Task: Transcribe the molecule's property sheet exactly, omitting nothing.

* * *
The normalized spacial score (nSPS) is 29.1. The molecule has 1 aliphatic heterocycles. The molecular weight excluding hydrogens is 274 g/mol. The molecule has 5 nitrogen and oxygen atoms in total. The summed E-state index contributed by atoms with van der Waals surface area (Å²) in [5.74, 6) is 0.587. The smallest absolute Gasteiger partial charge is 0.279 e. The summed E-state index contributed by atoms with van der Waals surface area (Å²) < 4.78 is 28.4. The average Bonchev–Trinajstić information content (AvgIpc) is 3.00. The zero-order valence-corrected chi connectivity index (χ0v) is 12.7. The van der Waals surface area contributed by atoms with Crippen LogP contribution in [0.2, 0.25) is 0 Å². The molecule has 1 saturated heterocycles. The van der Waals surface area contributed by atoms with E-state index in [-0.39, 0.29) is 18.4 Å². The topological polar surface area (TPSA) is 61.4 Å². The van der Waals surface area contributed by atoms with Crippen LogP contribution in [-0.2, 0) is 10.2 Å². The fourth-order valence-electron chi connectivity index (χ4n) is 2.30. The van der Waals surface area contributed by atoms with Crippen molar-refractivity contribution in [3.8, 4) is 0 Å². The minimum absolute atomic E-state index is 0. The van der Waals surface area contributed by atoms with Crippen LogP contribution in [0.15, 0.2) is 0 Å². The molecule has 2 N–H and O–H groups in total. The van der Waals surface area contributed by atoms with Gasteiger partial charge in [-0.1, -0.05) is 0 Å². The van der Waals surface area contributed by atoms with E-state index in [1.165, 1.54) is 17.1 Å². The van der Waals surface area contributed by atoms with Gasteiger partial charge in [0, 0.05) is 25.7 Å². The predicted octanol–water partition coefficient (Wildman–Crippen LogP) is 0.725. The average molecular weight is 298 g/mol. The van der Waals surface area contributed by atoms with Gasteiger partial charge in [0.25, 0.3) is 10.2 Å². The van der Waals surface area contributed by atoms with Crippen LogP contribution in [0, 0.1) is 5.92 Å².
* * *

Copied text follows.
The normalized spacial score (nSPS) is 29.1. The molecule has 1 aliphatic heterocycles. The molecular weight excluding hydrogens is 274 g/mol. The molecule has 5 nitrogen and oxygen atoms in total. The summed E-state index contributed by atoms with van der Waals surface area (Å²) in [5.74, 6) is 0.587. The smallest absolute Gasteiger partial charge is 0.279 e. The summed E-state index contributed by atoms with van der Waals surface area (Å²) < 4.78 is 28.4. The average Bonchev–Trinajstić information content (AvgIpc) is 3.00. The zero-order valence-corrected chi connectivity index (χ0v) is 12.7. The van der Waals surface area contributed by atoms with Crippen LogP contribution in [0.2, 0.25) is 0 Å². The molecule has 1 saturated heterocycles. The van der Waals surface area contributed by atoms with E-state index in [-0.39, 0.29) is 18.4 Å². The topological polar surface area (TPSA) is 61.4 Å². The van der Waals surface area contributed by atoms with Crippen LogP contribution in [-0.2, 0) is 10.2 Å². The fourth-order valence-electron chi connectivity index (χ4n) is 2.30. The van der Waals surface area contributed by atoms with Crippen molar-refractivity contribution in [3.8, 4) is 0 Å². The minimum absolute atomic E-state index is 0. The van der Waals surface area contributed by atoms with Crippen LogP contribution in [0.15, 0.2) is 0 Å². The molecule has 2 N–H and O–H groups in total. The van der Waals surface area contributed by atoms with Gasteiger partial charge in [-0.1, -0.05) is 0 Å². The van der Waals surface area contributed by atoms with E-state index in [1.165, 1.54) is 17.1 Å². The van der Waals surface area contributed by atoms with Gasteiger partial charge in [0, 0.05) is 25.7 Å². The predicted octanol–water partition coefficient (Wildman–Crippen LogP) is 0.725. The average molecular weight is 298 g/mol. The van der Waals surface area contributed by atoms with Gasteiger partial charge in [0.25, 0.3) is 10.2 Å². The van der Waals surface area contributed by atoms with Crippen LogP contribution in [0, 0.1) is 5.92 Å².